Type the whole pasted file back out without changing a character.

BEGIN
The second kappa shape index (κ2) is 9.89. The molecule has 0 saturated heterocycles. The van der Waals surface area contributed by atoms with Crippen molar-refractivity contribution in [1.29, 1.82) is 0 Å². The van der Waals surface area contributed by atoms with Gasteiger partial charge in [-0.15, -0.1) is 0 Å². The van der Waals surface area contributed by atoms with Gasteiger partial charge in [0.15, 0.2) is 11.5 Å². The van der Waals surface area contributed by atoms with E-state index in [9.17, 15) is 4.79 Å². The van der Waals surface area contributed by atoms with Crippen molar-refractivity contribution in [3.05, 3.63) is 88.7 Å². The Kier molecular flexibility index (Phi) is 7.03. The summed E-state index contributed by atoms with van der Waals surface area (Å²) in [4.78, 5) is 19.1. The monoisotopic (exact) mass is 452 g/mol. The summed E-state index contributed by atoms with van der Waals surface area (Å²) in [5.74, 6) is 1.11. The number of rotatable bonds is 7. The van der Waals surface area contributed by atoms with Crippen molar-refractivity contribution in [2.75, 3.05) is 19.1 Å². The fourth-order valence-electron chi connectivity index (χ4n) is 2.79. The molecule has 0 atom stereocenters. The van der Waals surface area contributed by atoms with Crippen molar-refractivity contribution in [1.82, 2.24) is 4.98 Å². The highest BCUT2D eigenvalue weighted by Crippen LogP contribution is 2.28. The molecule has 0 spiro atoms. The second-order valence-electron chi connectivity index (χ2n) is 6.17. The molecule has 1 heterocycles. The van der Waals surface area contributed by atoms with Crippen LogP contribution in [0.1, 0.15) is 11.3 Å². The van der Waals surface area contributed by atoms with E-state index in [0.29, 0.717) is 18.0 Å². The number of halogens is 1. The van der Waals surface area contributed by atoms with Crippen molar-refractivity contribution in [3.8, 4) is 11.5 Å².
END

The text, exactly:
The second kappa shape index (κ2) is 9.89. The molecule has 0 saturated heterocycles. The van der Waals surface area contributed by atoms with Crippen molar-refractivity contribution in [1.29, 1.82) is 0 Å². The van der Waals surface area contributed by atoms with Gasteiger partial charge in [-0.15, -0.1) is 0 Å². The van der Waals surface area contributed by atoms with Gasteiger partial charge in [0.15, 0.2) is 11.5 Å². The van der Waals surface area contributed by atoms with E-state index in [9.17, 15) is 4.79 Å². The van der Waals surface area contributed by atoms with Crippen molar-refractivity contribution in [3.05, 3.63) is 88.7 Å². The Kier molecular flexibility index (Phi) is 7.03. The summed E-state index contributed by atoms with van der Waals surface area (Å²) in [4.78, 5) is 19.1. The monoisotopic (exact) mass is 452 g/mol. The summed E-state index contributed by atoms with van der Waals surface area (Å²) in [5.74, 6) is 1.11. The number of rotatable bonds is 7. The van der Waals surface area contributed by atoms with Crippen molar-refractivity contribution in [2.75, 3.05) is 19.1 Å². The fourth-order valence-electron chi connectivity index (χ4n) is 2.79. The molecule has 0 atom stereocenters. The van der Waals surface area contributed by atoms with Crippen molar-refractivity contribution in [1.82, 2.24) is 4.98 Å². The highest BCUT2D eigenvalue weighted by Crippen LogP contribution is 2.28. The molecule has 0 spiro atoms. The second-order valence-electron chi connectivity index (χ2n) is 6.17. The molecule has 1 heterocycles. The van der Waals surface area contributed by atoms with Crippen LogP contribution in [0.1, 0.15) is 11.3 Å². The van der Waals surface area contributed by atoms with E-state index in [0.29, 0.717) is 18.0 Å². The number of halogens is 1. The van der Waals surface area contributed by atoms with Crippen molar-refractivity contribution in [3.8, 4) is 11.5 Å².